RSC School Seminar - Prof Michael Kassiou

Title: Polycyclic Cage Molecules in CNS Drug Design

Speaker: Prof. Michael Kassiou

 

Abstract: The social, clinical and economic need for improved therapies for central nervous system (CNS) disorders is critical. They represent approximately 10% of the global burden of disease and finding drug treatments for CNS disorders such as dementia is incredibly challenging. They are extremely complex health problems typically difficult to diagnose and difficult to treat given that drugs struggle to get into the brain’s largely separate blood supply. As such CNS drugs require significantly longer development times than non-CNS drugs and are significantly more likely to fail in Phase III development. As the pharmaceutical industry continues to reprioritise and focus on low-risk, relatively short-term gains, there are tremendous opportunities for academic drug discovery in the challenge of discovering drugs to address real unmet needs.

The Kassiou group has been addressing this challenge through the use of polycyclic cage molecules, such as adamantane (tricyclo[3.3.1.13,7]decane),  trishomocubane (hexacyclo[5.4.0.02,6.03,10.05,9.08,11]undecane, and cubane (pentacyclo[4.2.0.02,5.03,8.04,7]octane, in CNS drug design. These polycyclic cage molecules have attracted the attention of the synthetic chemistry community for decades, largely due to the synthetic challenge imposed by their unique architectures. More recently, they have been increasingly utlised by medicinal chemists in the design of novel drugs with diverse therapeutic activity. Polycyclic cage molecules provide unique opportunities in the development of CNS bioactive molecules due to their rigid molecular structures and the ability to position substituents or pharmacophoric groups with precise three-dimensional orientation. Moreover, they can used in the alteration of lipophilicity when incorporated into a potential drug molecule as a pendant unit or as a core allowing easier access across cellular membranes and the blood-brain barrier. This presentation will describe some of our efforts in this area.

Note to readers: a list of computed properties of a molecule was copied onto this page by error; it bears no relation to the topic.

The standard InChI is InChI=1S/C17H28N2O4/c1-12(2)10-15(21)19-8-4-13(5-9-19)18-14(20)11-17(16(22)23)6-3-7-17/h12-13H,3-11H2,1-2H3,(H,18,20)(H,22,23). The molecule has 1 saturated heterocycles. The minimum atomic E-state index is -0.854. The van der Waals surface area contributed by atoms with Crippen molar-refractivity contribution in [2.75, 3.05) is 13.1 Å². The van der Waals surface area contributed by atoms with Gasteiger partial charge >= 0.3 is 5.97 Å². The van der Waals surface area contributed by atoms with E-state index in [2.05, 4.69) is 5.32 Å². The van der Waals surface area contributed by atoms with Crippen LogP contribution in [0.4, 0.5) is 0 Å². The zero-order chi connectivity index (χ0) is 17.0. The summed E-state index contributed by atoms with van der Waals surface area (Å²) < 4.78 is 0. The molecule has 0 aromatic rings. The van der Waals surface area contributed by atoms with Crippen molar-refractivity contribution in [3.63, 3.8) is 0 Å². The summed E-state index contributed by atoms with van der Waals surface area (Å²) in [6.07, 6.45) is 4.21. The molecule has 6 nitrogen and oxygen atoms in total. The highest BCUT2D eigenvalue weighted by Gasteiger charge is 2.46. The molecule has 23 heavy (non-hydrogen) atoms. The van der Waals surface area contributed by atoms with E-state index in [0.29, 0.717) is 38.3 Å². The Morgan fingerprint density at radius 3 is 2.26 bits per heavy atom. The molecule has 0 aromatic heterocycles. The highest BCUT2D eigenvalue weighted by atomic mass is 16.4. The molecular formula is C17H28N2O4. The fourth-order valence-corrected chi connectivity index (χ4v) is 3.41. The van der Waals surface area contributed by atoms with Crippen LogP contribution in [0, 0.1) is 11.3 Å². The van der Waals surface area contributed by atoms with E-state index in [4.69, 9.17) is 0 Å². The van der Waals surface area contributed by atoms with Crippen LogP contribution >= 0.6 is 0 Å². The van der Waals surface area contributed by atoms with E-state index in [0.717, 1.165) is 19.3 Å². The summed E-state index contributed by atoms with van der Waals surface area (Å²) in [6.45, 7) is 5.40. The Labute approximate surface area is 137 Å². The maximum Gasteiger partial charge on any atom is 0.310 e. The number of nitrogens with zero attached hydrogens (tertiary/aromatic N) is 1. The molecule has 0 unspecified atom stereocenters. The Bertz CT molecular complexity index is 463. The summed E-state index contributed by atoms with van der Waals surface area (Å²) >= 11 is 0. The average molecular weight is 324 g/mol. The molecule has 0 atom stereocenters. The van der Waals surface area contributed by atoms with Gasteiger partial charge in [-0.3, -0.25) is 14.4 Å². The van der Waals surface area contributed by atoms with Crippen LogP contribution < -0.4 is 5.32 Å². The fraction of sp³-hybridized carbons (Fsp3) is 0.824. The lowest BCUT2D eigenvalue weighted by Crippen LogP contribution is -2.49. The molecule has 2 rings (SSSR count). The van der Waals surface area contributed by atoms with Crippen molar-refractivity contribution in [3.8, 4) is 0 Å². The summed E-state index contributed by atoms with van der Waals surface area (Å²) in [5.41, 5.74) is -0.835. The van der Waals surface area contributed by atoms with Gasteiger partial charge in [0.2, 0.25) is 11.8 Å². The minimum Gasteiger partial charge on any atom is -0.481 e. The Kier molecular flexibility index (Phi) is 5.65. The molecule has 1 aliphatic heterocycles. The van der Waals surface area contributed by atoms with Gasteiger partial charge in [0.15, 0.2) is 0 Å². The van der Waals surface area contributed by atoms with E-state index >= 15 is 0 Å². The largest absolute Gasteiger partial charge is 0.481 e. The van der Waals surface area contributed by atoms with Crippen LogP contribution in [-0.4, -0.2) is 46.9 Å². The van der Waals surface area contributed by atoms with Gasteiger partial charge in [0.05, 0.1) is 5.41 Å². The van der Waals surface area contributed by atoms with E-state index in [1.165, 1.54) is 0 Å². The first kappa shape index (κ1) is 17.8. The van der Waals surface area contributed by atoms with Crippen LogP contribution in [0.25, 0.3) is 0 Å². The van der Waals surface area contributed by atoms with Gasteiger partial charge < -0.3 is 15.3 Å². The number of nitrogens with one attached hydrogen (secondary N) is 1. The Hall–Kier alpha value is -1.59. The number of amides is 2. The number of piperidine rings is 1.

Speaker Bio: Michael Kassiou is Professor of Medicinal Chemistry, NHMRC Principal Research Fellow and Academic Director of the Drug Discovery Initiative at the University of Sydney. He leads extensive programs which combine chemistry and biology platforms for development of bioactive molecules. He has over 290 publications receiving over 10,000 citations. His research program has seen three new compounds progressed to first-in-human studies for the imaging of neuroinflammation in a variety of CNS disorders. In the last 5-years his innovations in small molecule therapeutics has resulted in the formation of 3-spin off companies which he hopes will provide novel treatments for diseases of the brain. He has been elected Fellow of several international societies, including the Asian Federation of Medicinal Chemistry, the Royal Society of Chemistry, and the Society of Radiopharmaceutical Sciences. He has been awarded several prizes including the the Adrien Albert Award in Medicinal Chemistry and the RACI Applied Research Medal in 2020. He is Chief Editor for Frontiers in Medicinal and Pharmaceutical Chemistry and Associate Editor for ACS Chemical Neuroscience.